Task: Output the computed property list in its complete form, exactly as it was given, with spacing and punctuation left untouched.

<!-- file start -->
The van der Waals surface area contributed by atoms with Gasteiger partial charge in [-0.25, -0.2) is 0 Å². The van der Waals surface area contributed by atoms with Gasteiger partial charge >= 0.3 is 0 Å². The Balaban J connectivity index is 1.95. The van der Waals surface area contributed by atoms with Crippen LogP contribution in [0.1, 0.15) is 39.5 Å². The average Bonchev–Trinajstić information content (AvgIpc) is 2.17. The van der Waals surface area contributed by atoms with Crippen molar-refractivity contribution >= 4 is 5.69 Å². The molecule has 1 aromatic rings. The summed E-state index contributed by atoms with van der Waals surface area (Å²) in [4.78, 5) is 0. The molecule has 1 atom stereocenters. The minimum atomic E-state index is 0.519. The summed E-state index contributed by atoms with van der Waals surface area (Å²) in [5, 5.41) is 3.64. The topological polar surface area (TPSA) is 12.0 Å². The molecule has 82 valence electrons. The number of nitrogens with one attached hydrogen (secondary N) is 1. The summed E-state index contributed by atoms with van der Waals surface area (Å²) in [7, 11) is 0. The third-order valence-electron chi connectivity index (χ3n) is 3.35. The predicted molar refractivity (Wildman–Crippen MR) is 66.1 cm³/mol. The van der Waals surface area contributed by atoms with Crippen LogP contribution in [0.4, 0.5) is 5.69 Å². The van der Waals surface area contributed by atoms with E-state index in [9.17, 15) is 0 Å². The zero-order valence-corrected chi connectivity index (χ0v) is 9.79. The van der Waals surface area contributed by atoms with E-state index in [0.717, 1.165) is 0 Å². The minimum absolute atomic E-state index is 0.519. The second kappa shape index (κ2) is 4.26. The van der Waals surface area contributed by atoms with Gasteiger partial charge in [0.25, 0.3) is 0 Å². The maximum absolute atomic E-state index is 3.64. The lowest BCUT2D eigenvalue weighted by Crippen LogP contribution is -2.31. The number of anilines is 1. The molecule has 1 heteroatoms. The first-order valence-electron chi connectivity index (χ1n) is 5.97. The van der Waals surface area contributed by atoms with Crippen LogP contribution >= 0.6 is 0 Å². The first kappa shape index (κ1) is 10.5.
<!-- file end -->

The van der Waals surface area contributed by atoms with Gasteiger partial charge in [-0.25, -0.2) is 0 Å². The van der Waals surface area contributed by atoms with Gasteiger partial charge >= 0.3 is 0 Å². The Balaban J connectivity index is 1.95. The van der Waals surface area contributed by atoms with Crippen LogP contribution in [0.1, 0.15) is 39.5 Å². The average Bonchev–Trinajstić information content (AvgIpc) is 2.17. The van der Waals surface area contributed by atoms with Crippen molar-refractivity contribution >= 4 is 5.69 Å². The molecule has 1 aromatic rings. The summed E-state index contributed by atoms with van der Waals surface area (Å²) in [4.78, 5) is 0. The molecule has 1 atom stereocenters. The minimum atomic E-state index is 0.519. The summed E-state index contributed by atoms with van der Waals surface area (Å²) in [5, 5.41) is 3.64. The topological polar surface area (TPSA) is 12.0 Å². The molecule has 82 valence electrons. The number of nitrogens with one attached hydrogen (secondary N) is 1. The summed E-state index contributed by atoms with van der Waals surface area (Å²) in [7, 11) is 0. The third-order valence-electron chi connectivity index (χ3n) is 3.35. The predicted molar refractivity (Wildman–Crippen MR) is 66.1 cm³/mol. The van der Waals surface area contributed by atoms with Crippen LogP contribution in [0.4, 0.5) is 5.69 Å². The van der Waals surface area contributed by atoms with E-state index in [9.17, 15) is 0 Å². The zero-order valence-corrected chi connectivity index (χ0v) is 9.79. The van der Waals surface area contributed by atoms with E-state index in [0.717, 1.165) is 0 Å². The minimum absolute atomic E-state index is 0.519. The second kappa shape index (κ2) is 4.26. The van der Waals surface area contributed by atoms with Gasteiger partial charge in [0.25, 0.3) is 0 Å². The maximum absolute atomic E-state index is 3.64. The lowest BCUT2D eigenvalue weighted by Crippen LogP contribution is -2.31. The number of anilines is 1. The molecule has 1 heteroatoms. The first-order valence-electron chi connectivity index (χ1n) is 5.97. The van der Waals surface area contributed by atoms with Crippen LogP contribution >= 0.6 is 0 Å². The first kappa shape index (κ1) is 10.5.